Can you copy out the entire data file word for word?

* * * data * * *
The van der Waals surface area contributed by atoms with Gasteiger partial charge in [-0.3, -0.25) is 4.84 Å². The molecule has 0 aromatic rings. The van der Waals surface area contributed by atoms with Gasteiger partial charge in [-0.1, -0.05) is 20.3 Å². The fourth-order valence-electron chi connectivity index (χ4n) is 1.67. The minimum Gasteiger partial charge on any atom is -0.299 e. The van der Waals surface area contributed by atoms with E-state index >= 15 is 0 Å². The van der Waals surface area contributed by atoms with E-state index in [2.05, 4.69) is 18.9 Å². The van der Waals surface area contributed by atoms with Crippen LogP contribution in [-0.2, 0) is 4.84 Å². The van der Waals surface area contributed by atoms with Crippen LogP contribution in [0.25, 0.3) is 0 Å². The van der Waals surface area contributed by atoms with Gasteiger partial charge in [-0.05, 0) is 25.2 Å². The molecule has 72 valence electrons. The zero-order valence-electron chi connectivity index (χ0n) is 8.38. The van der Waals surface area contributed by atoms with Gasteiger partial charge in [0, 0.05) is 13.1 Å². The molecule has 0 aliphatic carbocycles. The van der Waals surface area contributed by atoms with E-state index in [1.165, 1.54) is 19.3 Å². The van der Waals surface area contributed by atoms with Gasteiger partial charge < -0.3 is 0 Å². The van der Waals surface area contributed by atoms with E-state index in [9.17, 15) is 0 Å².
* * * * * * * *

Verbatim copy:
The van der Waals surface area contributed by atoms with Gasteiger partial charge in [-0.3, -0.25) is 4.84 Å². The molecule has 0 aromatic rings. The van der Waals surface area contributed by atoms with Gasteiger partial charge in [-0.1, -0.05) is 20.3 Å². The fourth-order valence-electron chi connectivity index (χ4n) is 1.67. The minimum Gasteiger partial charge on any atom is -0.299 e. The van der Waals surface area contributed by atoms with E-state index >= 15 is 0 Å². The van der Waals surface area contributed by atoms with E-state index in [2.05, 4.69) is 18.9 Å². The van der Waals surface area contributed by atoms with Crippen LogP contribution in [-0.2, 0) is 4.84 Å². The van der Waals surface area contributed by atoms with Crippen LogP contribution in [0.25, 0.3) is 0 Å². The van der Waals surface area contributed by atoms with Gasteiger partial charge in [-0.05, 0) is 25.2 Å². The molecule has 72 valence electrons. The zero-order valence-electron chi connectivity index (χ0n) is 8.38. The van der Waals surface area contributed by atoms with Gasteiger partial charge in [0, 0.05) is 13.1 Å². The molecule has 0 aliphatic carbocycles. The van der Waals surface area contributed by atoms with E-state index in [1.165, 1.54) is 19.3 Å². The van der Waals surface area contributed by atoms with Gasteiger partial charge < -0.3 is 0 Å². The van der Waals surface area contributed by atoms with E-state index in [9.17, 15) is 0 Å².